Modification of Child Custody Arrangements After Divorce
If you are a parent who has gone through divorce, your family has likely experienced some changes in dynamics. Your role as mother or father now includes following a child custody arrangement that probably differs from the way you parented before the divorce.
The custody plan, which includes legal and physical custody orders, might be judge-created or it could be a product of a court-approved agreement between the parents. Either way, you might think enough has changed from the perspective of your child or your children since the custody plan was first created that the custody plan should be adjusted.
The test for modifying a custody plan is always "What is in the best interests of your child or children?"
Modifying Child Custody in Connecticut
If this is the case, you may have your attorney file a motion in court to modify child custody on your behalf. This motion requests a change in the court order - often part of the court's divorce judgment and decree - that dictates how you and your former spouse handle child custody. You, through your attorney will need to convince the court that modification of child custody is in the best interests of your child or children before a modification may be granted.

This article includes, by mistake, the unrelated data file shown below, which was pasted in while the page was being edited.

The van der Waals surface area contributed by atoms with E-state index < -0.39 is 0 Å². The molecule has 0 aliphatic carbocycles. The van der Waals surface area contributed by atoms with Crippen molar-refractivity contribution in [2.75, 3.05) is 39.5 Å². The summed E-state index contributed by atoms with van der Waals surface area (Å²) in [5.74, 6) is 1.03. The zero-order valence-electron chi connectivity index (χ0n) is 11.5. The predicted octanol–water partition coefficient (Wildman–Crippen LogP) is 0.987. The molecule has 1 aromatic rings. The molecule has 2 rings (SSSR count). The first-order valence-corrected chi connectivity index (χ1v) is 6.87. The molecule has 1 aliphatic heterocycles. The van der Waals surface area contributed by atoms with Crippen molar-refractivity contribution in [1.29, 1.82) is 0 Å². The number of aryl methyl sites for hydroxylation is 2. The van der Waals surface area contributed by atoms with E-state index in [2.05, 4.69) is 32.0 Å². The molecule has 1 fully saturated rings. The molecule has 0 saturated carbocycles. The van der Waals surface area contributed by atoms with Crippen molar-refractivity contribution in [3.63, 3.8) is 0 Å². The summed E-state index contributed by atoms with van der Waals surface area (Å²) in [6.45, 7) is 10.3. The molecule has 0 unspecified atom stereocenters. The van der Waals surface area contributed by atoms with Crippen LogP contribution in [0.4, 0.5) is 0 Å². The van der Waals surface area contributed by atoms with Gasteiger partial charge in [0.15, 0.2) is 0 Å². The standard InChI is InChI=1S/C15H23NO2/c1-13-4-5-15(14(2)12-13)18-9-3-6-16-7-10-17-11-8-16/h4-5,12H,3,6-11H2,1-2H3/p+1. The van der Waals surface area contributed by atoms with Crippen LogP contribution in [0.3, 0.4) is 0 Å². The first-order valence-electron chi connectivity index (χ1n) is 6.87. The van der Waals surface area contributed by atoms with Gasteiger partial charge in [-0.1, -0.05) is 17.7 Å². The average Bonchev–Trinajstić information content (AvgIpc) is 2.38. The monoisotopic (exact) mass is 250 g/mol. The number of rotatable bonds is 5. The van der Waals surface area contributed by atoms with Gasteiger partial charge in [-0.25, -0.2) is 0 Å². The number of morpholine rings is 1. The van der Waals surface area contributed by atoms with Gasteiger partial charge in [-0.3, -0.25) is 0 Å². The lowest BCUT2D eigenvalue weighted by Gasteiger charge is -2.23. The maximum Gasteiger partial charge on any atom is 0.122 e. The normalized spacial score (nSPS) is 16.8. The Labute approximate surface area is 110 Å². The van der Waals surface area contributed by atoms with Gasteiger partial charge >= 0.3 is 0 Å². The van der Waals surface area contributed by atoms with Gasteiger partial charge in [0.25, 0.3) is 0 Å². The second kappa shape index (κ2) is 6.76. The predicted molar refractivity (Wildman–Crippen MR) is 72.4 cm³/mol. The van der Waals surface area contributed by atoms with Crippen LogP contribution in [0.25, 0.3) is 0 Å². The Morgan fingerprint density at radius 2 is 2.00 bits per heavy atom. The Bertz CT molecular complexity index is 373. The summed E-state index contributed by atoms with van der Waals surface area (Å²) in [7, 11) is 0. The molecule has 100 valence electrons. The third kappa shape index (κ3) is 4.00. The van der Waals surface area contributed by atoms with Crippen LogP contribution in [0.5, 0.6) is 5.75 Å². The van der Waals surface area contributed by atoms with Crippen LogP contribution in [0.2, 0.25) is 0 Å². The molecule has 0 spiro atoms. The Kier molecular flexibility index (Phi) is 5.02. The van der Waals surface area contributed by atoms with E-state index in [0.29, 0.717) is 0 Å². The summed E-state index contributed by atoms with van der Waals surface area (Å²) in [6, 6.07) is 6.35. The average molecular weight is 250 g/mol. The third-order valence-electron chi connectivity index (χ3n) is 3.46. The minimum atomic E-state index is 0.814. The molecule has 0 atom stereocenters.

In one recent case, the Connecticut Appellate Court concluded that a parent who had been granted joint custody of a child did not provide a supportive and stable environment for the child. According to the Court, modifying the child custody arrangement to give the other parent sole custody was in the child's best interests. The failure to provide a supportive and stable environment was a circumstance that was not present at the time of the divorce, and it warranted modification of the child custody order.
To request child-custody modification, your attorney will complete the following and file them with the clerk of the court where you were divorced:
- Motion for Modification
- Affidavit Concerning Children
- Appearance, if necessary
There are several other requirements, including serving the papers on your former spouse and presenting your case in front of a judge. To ensure that all legal requirements are met, and that you can succeed in modifying custody, you should contact an experienced child custody modification attorney to represent you and advocate for the changes you seek.